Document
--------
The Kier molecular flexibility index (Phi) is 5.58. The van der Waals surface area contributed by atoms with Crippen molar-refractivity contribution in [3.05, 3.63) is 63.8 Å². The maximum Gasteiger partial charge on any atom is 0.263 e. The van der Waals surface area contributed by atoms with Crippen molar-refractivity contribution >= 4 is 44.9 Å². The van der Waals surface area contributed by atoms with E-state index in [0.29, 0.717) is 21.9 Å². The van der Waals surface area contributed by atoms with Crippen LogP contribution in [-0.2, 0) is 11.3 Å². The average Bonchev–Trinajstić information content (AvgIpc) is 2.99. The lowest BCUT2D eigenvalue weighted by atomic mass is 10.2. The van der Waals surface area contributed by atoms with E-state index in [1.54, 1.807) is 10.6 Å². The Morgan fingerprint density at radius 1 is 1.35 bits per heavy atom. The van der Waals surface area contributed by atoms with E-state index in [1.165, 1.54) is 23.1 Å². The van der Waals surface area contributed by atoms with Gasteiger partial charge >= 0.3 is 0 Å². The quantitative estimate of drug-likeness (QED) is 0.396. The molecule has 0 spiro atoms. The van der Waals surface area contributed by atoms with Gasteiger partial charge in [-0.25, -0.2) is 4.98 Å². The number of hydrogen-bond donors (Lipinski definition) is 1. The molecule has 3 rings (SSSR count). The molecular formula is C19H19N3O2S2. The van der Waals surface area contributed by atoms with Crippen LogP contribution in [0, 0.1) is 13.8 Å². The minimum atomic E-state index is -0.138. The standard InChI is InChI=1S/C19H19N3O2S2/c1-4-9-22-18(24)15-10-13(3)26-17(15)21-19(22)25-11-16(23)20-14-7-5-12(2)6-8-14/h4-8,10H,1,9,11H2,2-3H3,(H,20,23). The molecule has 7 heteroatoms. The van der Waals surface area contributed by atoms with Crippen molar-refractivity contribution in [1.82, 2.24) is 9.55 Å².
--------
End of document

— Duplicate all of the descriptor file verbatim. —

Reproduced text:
The Kier molecular flexibility index (Phi) is 5.58. The van der Waals surface area contributed by atoms with Crippen molar-refractivity contribution in [3.05, 3.63) is 63.8 Å². The maximum Gasteiger partial charge on any atom is 0.263 e. The van der Waals surface area contributed by atoms with Crippen molar-refractivity contribution >= 4 is 44.9 Å². The van der Waals surface area contributed by atoms with E-state index in [0.29, 0.717) is 21.9 Å². The van der Waals surface area contributed by atoms with Crippen LogP contribution in [-0.2, 0) is 11.3 Å². The average Bonchev–Trinajstić information content (AvgIpc) is 2.99. The lowest BCUT2D eigenvalue weighted by atomic mass is 10.2. The van der Waals surface area contributed by atoms with E-state index in [1.54, 1.807) is 10.6 Å². The Morgan fingerprint density at radius 1 is 1.35 bits per heavy atom. The van der Waals surface area contributed by atoms with E-state index in [1.165, 1.54) is 23.1 Å². The van der Waals surface area contributed by atoms with Gasteiger partial charge >= 0.3 is 0 Å². The quantitative estimate of drug-likeness (QED) is 0.396. The molecule has 0 spiro atoms. The van der Waals surface area contributed by atoms with Gasteiger partial charge in [-0.25, -0.2) is 4.98 Å². The number of hydrogen-bond donors (Lipinski definition) is 1. The molecule has 3 rings (SSSR count). The molecular formula is C19H19N3O2S2. The van der Waals surface area contributed by atoms with Crippen LogP contribution in [0, 0.1) is 13.8 Å². The minimum atomic E-state index is -0.138. The standard InChI is InChI=1S/C19H19N3O2S2/c1-4-9-22-18(24)15-10-13(3)26-17(15)21-19(22)25-11-16(23)20-14-7-5-12(2)6-8-14/h4-8,10H,1,9,11H2,2-3H3,(H,20,23). The molecule has 7 heteroatoms. The van der Waals surface area contributed by atoms with Crippen molar-refractivity contribution in [1.82, 2.24) is 9.55 Å².